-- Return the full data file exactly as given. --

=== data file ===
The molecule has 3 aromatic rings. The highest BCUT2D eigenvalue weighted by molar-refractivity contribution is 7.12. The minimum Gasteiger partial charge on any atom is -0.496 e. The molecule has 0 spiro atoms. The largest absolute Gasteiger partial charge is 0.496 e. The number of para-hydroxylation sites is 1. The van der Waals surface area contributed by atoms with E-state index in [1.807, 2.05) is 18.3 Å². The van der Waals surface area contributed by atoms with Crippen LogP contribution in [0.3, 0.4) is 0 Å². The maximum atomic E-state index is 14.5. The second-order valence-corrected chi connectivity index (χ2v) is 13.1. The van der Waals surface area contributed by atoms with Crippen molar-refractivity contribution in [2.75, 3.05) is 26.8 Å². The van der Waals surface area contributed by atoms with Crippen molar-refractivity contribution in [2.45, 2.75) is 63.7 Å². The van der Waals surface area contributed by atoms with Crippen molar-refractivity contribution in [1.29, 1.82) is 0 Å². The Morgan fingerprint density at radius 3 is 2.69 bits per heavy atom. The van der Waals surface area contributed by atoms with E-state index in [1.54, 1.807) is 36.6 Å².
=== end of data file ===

The molecule has 3 aromatic rings. The highest BCUT2D eigenvalue weighted by molar-refractivity contribution is 7.12. The minimum Gasteiger partial charge on any atom is -0.496 e. The molecule has 0 spiro atoms. The largest absolute Gasteiger partial charge is 0.496 e. The number of para-hydroxylation sites is 1. The van der Waals surface area contributed by atoms with E-state index in [1.807, 2.05) is 18.3 Å². The van der Waals surface area contributed by atoms with Crippen LogP contribution in [0.3, 0.4) is 0 Å². The maximum atomic E-state index is 14.5. The second-order valence-corrected chi connectivity index (χ2v) is 13.1. The van der Waals surface area contributed by atoms with Crippen molar-refractivity contribution in [2.75, 3.05) is 26.8 Å². The van der Waals surface area contributed by atoms with Crippen molar-refractivity contribution in [2.45, 2.75) is 63.7 Å². The van der Waals surface area contributed by atoms with Crippen molar-refractivity contribution in [1.29, 1.82) is 0 Å². The Morgan fingerprint density at radius 3 is 2.69 bits per heavy atom. The van der Waals surface area contributed by atoms with E-state index in [1.54, 1.807) is 36.6 Å².